If you are a new voter, the first time voting checklist by 411 makes it extremely easy to ensure you are good to go for election day. This platform connects you to resources on information for your local community or state. Additionally, this video may offer some insight:
In order to vote, you need to be:
A citizen of the United States;
At least 18 years of age by election day;
Registered to vote.
Each state may have its own voting eligibility requirements which can be found at vote.gov.
In the United States you must be 18 to vote on election day. However, if you will be 18 by election day, you can register to vote early! It's called preregistration. Different states have different requirements for preregistration, allowing 16-year-olds or 17-year-olds to preregister.
Some states also permit 17-year-olds to vote in primary elections, provided that they will turn 18 before the general election. FairVote provides information on states that permit 17-year-olds to vote in congressional primaries and presidential primaries or caucuses.
You may register to vote while still in care or extended foster care as long as you are 18 by election day, and a citizen of the United States. You can register to vote on your own using tools that make it easy to navigate election systems, like TurboVote or Rock The Vote. Having a conversation with your foster family or caseworker around your voter registration can also help you prepare and promptly get you registered.
If you are a convicted felon, your voting privileges may be revoked for a period of time. In some states the restrictions on voting may or may not apply to juvenile justice youth. However, each state's requirements differ. If you would like more information regarding voting for felons, the National Congress of State Legislatures has included information on the restoration of voting rights for felons by state.
If you’re a college student out of state college, voting registration may be a bit tricker. Here are some things you should keep in mind:
If you are in a college that is out of state, you have the option of registering in your home state or in the state of your college or university. However, you cannot be a registered voter in both places.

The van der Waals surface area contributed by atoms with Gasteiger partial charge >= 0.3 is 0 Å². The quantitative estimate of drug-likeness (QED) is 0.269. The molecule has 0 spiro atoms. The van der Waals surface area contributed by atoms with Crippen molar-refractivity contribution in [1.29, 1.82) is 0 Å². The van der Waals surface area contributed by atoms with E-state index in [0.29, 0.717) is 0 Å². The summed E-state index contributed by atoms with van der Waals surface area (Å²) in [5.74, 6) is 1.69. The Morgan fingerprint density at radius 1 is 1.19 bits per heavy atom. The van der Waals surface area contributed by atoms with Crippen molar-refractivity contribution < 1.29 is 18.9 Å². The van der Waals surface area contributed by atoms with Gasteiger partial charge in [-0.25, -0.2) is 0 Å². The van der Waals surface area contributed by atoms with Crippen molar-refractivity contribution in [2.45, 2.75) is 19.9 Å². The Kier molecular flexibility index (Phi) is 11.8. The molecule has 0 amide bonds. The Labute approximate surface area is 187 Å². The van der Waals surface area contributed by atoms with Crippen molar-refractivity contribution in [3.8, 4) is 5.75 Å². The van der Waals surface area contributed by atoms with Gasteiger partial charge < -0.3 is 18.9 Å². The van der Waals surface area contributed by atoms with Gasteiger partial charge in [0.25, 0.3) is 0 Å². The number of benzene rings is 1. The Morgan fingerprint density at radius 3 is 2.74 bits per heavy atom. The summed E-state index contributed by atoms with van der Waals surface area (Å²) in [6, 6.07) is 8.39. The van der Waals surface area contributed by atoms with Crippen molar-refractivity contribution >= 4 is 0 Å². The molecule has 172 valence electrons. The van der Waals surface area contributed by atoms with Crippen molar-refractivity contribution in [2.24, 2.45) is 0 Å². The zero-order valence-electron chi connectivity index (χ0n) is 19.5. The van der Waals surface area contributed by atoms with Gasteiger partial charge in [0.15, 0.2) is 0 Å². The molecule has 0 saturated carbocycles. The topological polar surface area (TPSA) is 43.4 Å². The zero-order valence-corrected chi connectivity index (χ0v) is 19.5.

Students that have required residency for their tuition or scholarship opportunities should check with their financial aid office before registering in your home state.
If you are registered in your home state, you can request an absentee ballot. Absentee voting Absentee voting (also called “mail-in voting” or “by-mail voting”) is voting by mail before election day. You can use this website to help you complete an absentee ballot request for your state.
While presidential elections happen every four years, state and local elections happen various times of the year. You can check your state or local election office website to learn more about upcoming elections.
While you can vote on election day, some states also allow to vote early. You can learn more by checking out Vote.org early voting information by state.
Requesting absentee ballots and mail in ballots have become more common, and extremely useful in the midst of the global pandemic. USA.gov provides a platform that allows you to find information about mail in ballots for your state. Again, regulations for each state vary.
If this is your first time voting at the polling stations, you will need to know the following:
Your polling station: You can find this information using Vote.org's polling place locator.
What to bring: Each state has its own voter ID laws, which require different identification documents. See Vote.org's voter ID laws by state page.
Contents of the ballot: If this is your first time voting, you may be surprised that there are multiple races or measures. You can use Ballotpedia's sample ballot tool to get informed about what's on the ballot before you go to your polling station.
If you are having trouble with registration or barriers for voting you can contact the Election Protection Coalition.